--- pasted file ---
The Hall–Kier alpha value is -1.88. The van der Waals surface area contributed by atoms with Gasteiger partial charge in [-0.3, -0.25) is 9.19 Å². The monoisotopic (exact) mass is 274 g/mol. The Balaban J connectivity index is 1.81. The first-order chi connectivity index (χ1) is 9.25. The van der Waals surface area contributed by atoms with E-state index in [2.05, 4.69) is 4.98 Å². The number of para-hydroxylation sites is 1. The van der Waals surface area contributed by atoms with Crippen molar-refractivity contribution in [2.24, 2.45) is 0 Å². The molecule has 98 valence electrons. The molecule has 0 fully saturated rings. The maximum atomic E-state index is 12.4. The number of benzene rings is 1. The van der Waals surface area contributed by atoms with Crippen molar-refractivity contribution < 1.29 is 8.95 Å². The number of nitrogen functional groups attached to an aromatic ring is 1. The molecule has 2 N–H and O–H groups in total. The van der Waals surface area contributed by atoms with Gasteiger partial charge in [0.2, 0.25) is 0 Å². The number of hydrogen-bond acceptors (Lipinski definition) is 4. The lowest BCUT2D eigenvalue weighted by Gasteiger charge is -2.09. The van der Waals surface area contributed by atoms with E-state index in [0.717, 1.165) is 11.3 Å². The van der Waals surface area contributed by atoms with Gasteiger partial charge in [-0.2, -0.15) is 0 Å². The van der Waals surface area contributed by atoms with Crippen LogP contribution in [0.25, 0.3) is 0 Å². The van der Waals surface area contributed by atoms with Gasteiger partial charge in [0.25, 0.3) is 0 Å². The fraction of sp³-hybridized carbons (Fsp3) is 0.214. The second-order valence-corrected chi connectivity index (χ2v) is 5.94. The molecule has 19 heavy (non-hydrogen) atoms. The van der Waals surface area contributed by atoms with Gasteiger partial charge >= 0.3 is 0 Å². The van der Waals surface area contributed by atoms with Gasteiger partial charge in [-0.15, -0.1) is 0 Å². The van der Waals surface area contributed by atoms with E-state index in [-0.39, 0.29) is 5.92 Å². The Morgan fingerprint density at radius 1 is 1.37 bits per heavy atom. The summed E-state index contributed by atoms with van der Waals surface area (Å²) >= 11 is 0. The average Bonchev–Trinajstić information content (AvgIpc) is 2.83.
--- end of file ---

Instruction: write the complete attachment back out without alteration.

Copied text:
The Hall–Kier alpha value is -1.88. The van der Waals surface area contributed by atoms with Gasteiger partial charge in [-0.3, -0.25) is 9.19 Å². The monoisotopic (exact) mass is 274 g/mol. The Balaban J connectivity index is 1.81. The first-order chi connectivity index (χ1) is 9.25. The van der Waals surface area contributed by atoms with E-state index in [2.05, 4.69) is 4.98 Å². The number of para-hydroxylation sites is 1. The van der Waals surface area contributed by atoms with Crippen molar-refractivity contribution in [2.24, 2.45) is 0 Å². The molecule has 98 valence electrons. The molecule has 0 fully saturated rings. The maximum atomic E-state index is 12.4. The number of benzene rings is 1. The van der Waals surface area contributed by atoms with Crippen molar-refractivity contribution < 1.29 is 8.95 Å². The number of nitrogen functional groups attached to an aromatic ring is 1. The molecule has 2 N–H and O–H groups in total. The van der Waals surface area contributed by atoms with Gasteiger partial charge in [0.2, 0.25) is 0 Å². The number of hydrogen-bond acceptors (Lipinski definition) is 4. The lowest BCUT2D eigenvalue weighted by Gasteiger charge is -2.09. The van der Waals surface area contributed by atoms with E-state index in [0.717, 1.165) is 11.3 Å². The van der Waals surface area contributed by atoms with Gasteiger partial charge in [-0.2, -0.15) is 0 Å². The van der Waals surface area contributed by atoms with Crippen LogP contribution in [0.25, 0.3) is 0 Å². The van der Waals surface area contributed by atoms with Gasteiger partial charge in [0.25, 0.3) is 0 Å². The fraction of sp³-hybridized carbons (Fsp3) is 0.214. The second-order valence-corrected chi connectivity index (χ2v) is 5.94. The molecule has 19 heavy (non-hydrogen) atoms. The van der Waals surface area contributed by atoms with Gasteiger partial charge >= 0.3 is 0 Å². The van der Waals surface area contributed by atoms with Gasteiger partial charge in [-0.15, -0.1) is 0 Å². The van der Waals surface area contributed by atoms with E-state index in [-0.39, 0.29) is 5.92 Å². The Morgan fingerprint density at radius 1 is 1.37 bits per heavy atom. The summed E-state index contributed by atoms with van der Waals surface area (Å²) >= 11 is 0. The average Bonchev–Trinajstić information content (AvgIpc) is 2.83.